There is no inconsistency either in or about Core Logic.

joseph.vidal.rosset at joseph.vidal.rosset at
Sat Jan 16 11:30:28 EST 2021

Le   sam.   01/16/21  janv.   2021   à   02:54:27  ,   "Tennant,   Neil"
<tennant.9 at> a envoyé ce message:
> Jo,
> You have claimed now that
> "in your system [of Core Logic] you cannot show in one proof that
> (3) ~A -> (A -> B), ~ A, A |- B
> is provable and that
> (2) ~A -> (A -> B)
> is a theorem."
> My response is: So what?!

Dear Neil, fair enough,  but what I claim is always  the same point: the
*occurrence* of Core theorem (2) i.e.  (~A -> (A -> B)) in the proof of
sequent (3) is unprovable in Core logic.

So what?

First,  I   believe  that  this   idiosyncrasy  of  Core  logic   is  in
contradiction with the usual definition of  what is a theorem in natural
deduction which is not based, as far as I know, on the definition of
normal proof. But  of course, "In logic, there are  no morals", to quote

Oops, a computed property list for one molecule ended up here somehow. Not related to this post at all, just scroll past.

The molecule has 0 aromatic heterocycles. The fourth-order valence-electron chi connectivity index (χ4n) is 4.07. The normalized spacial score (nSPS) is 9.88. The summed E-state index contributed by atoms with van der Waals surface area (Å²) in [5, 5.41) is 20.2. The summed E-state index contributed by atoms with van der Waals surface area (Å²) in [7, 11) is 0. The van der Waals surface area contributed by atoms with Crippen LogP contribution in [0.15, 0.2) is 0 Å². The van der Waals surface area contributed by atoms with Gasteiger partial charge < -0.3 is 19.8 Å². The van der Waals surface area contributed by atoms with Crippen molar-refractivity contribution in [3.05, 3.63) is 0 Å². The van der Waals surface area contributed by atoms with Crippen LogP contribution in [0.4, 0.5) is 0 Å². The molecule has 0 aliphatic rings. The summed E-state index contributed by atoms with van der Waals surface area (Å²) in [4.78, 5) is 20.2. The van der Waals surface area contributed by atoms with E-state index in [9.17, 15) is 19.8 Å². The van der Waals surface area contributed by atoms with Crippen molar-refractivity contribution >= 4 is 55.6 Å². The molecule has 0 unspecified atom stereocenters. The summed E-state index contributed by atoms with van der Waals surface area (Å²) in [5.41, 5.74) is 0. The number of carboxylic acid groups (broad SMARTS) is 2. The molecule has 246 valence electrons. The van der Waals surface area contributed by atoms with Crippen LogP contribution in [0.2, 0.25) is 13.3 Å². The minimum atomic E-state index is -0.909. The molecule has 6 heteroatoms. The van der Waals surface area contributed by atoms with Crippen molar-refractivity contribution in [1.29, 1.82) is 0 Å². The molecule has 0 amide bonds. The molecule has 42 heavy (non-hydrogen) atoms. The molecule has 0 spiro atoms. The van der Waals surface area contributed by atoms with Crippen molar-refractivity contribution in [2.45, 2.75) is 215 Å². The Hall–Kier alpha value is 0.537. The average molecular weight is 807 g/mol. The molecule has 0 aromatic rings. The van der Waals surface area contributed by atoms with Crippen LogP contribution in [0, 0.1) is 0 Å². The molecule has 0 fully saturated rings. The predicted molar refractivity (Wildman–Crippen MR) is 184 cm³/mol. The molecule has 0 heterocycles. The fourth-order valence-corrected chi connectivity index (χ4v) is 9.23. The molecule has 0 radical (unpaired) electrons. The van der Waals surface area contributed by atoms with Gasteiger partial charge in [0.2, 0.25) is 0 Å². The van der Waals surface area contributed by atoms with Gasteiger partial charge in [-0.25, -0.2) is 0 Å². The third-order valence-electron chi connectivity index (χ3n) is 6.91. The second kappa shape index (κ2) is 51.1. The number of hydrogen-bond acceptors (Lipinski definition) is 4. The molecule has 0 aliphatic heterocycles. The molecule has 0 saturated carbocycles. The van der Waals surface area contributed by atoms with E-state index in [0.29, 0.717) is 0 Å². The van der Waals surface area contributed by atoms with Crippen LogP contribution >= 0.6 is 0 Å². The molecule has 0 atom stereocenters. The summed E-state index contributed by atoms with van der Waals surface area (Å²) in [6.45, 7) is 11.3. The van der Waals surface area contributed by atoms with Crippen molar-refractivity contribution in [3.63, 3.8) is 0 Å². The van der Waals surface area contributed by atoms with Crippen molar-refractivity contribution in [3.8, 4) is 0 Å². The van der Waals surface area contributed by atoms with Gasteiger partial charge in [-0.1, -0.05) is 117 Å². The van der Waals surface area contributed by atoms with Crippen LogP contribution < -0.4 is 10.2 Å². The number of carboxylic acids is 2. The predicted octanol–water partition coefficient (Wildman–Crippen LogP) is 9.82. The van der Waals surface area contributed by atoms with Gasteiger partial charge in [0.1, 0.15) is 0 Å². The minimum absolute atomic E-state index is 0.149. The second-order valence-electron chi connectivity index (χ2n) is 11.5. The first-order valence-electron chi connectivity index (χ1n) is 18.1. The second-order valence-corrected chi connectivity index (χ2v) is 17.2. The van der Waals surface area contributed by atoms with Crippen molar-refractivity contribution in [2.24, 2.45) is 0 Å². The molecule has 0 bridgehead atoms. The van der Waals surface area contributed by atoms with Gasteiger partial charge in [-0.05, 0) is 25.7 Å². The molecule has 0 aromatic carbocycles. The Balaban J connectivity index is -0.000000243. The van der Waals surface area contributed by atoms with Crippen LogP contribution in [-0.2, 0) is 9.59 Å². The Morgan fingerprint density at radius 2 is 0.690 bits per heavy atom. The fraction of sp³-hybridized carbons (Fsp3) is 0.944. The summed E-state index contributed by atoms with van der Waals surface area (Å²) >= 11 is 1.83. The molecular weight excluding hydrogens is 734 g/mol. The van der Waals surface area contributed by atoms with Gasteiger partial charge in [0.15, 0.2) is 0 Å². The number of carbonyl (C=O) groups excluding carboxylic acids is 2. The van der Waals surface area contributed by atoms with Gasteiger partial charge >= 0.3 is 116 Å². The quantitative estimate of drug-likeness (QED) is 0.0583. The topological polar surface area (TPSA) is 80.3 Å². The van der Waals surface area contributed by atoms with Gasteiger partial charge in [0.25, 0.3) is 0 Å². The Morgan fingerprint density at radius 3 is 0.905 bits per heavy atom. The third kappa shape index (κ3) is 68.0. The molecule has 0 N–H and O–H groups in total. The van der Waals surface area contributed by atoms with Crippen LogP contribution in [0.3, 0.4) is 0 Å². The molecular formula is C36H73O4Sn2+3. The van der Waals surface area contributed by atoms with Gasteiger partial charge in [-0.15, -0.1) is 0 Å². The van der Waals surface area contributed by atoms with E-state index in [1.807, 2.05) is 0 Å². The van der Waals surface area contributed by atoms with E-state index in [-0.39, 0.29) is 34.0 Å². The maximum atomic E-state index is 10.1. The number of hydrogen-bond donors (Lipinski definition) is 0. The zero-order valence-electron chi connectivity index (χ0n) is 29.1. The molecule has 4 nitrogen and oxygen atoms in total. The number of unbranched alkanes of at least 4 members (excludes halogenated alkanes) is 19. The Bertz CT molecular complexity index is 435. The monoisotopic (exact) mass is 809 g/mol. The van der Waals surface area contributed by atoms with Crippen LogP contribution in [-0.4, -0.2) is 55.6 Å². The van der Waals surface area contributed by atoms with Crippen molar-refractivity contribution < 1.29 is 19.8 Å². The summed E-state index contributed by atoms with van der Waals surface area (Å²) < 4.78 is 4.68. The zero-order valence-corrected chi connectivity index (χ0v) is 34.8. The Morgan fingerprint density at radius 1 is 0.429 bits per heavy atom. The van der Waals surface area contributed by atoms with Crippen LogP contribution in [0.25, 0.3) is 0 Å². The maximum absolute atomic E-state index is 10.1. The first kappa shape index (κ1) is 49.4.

the famous Carnap's word, and you are  free to define your rules and to
give your own definition of what is a Core theorem.

Nevertheless, and it is my second and last point, it seems to me that the
composition of proofs and their normalization when these proofs are not
normal  is a  basic property  of natural  deduction and  of mathematical
logic in general.  The Core  logician can prefer breaks this composition
property,  but I  am quite  convinced  that many  other logicians,  like
Bartleby the Scrivener, would prefer not to.

All the best,

PS: Because,  I admit after  discussion that it  can be considered  as a
fallacy to call about an "inconsistency" about Core logic, I am going to
delete this  note on my  blog, as  I promised, and  I will try  maybe to
write  another text  that even  you, the  Pope of  Core logic,  will not
contest. It was yesterday the World Logic Day and I believed that it was
finally also the Core Logic Death...  I was wrong. (Sorry, I was too
proud  to  make this  bad  pun  in a  language  that  is not  my  native
language! I was only joking.)

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